Attack on Temples Where Christians Are Persecuted. Photo: ACN

Hate Crimes on The Rise Against Christians in Europe

On November 16, the Observatory on Intolerance and Discrimination against Christians in Europe (OIDAC) published its Annual Report on the occasion of International Tolerance Day. The Report points out that hate crimes against Christians increased. In 2022 alone, 748 hate crimes were committed.

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(ZENIT News / Viena, 21.11.2023).- The Observatory was founded in 2010, with headquarters in Vienna, Austria. It registers cases of religious persecution and restrictions to fundamental liberties in crimes motivated by hatred of Christians throughout Europe.

The latest Report of OIDAC Europe registered an increase of 44% of hate crimes against Christians, during the last year. Notable are the arson attacks on churches, which increased by 75% between 2021 and 2022. The Observatory noted that the majority of the crimes stem from extremist motivations and were directed especially against Christians who expressed their traditional cosmovision, even suffering legal discrimination in countries that consider themselves defenders of freedom.

Although Christians do not suffer persecution as they do in the Middle East or in Nicaragua, the aggressions have worsened over the last decade. For example, OIDAC verified 325 cases in 2018 against Christians in Europe, and over 500 in 2021. They have now grown to 748.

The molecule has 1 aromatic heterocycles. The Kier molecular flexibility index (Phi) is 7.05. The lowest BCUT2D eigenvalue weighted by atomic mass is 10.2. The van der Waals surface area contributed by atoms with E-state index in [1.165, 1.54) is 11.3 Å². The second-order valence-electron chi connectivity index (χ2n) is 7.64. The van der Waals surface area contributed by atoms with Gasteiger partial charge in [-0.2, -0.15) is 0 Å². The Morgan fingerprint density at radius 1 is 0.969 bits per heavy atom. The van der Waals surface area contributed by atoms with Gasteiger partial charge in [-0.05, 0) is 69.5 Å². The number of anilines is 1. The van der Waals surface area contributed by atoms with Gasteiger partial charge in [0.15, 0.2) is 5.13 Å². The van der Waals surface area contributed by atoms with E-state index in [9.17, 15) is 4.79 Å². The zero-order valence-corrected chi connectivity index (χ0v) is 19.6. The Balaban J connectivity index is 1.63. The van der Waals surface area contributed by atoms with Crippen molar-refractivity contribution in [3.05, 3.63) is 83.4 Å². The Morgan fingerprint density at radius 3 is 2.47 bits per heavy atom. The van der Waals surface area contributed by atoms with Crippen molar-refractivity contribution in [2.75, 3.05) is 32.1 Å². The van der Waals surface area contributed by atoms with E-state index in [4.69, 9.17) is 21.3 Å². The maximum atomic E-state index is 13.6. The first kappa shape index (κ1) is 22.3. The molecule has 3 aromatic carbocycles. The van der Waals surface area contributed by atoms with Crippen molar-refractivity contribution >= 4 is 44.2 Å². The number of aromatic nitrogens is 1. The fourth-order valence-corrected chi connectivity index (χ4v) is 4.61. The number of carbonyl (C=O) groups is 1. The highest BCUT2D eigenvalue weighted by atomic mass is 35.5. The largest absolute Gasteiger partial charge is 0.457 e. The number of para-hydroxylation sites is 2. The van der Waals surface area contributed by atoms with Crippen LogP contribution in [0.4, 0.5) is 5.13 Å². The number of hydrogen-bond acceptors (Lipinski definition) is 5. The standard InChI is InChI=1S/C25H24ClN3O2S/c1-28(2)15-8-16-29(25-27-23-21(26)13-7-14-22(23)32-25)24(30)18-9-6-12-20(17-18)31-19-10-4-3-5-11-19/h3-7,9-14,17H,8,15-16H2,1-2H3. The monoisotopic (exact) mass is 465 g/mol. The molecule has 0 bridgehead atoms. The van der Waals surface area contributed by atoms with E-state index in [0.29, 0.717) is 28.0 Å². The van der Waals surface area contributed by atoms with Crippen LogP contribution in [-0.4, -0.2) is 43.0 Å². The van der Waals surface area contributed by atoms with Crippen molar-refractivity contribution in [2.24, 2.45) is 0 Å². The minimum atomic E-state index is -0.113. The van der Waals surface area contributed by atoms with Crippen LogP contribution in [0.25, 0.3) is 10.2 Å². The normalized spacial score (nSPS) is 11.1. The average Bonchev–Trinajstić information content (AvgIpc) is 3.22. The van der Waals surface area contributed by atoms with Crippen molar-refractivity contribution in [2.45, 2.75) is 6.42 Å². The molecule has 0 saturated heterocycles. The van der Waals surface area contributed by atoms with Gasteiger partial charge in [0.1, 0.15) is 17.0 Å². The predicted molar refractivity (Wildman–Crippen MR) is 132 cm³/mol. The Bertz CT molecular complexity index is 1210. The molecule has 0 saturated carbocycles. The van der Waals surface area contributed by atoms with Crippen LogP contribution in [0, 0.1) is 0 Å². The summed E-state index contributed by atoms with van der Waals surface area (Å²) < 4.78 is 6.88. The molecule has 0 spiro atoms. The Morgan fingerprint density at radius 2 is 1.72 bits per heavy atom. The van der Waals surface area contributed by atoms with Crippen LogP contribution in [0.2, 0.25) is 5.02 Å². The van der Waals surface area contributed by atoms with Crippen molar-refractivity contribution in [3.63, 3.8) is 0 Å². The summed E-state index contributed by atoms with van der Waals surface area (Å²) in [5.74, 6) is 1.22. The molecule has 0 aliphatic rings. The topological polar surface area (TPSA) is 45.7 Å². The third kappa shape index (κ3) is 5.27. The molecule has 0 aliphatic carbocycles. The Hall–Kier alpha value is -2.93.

Madeleine Enzlberger, Executive Director of the Observatory in 2021, commented that “many crimes were committed, motivated by hatred, against churches in which people were attacked, churches destroyed, Masses interrupted, and other such things. And here, really, I’d say, is where the whole world should draw the line. They are increasingly faced with more challenges.”

In 2022, OIDAC documented 748 hate crimes against Christians in 30 different countries: arson attacks, graffiti, profanations, robberies in churches and institutions, as well as physical aggression, insults and threats to believers. The Report of the Organization for Security and Cooperation in Europe (OSCE) reckons there were 792 hate crimes against Christians in 34 countries, classified as such in its Report published on November 16. The OSCE reports that Christians are the religious group most attacked after Jewish believers. Two tendencies are noted in the aggressions: arson attacks, which increased from 60 in 2021 to 105 in 2022, and growth of hate crimes perpetrated by radicalized members of ideological, political or religious groups, guided by clearly anti-Christians positions.

Anja Hoffmann, current director of OIDAC Europe, highlights the increase in vandalism motivated by extremism, which has greater acceptance by society of attacks on churches. “Whereas in the past the motives behind vandalism or profanation of churches continued being to a great extent not very clear, seen now increasingly are perpetrators leaving messages on the social networks, which reveal an extremist motive or even claim authorship with pride of the crimes committed.”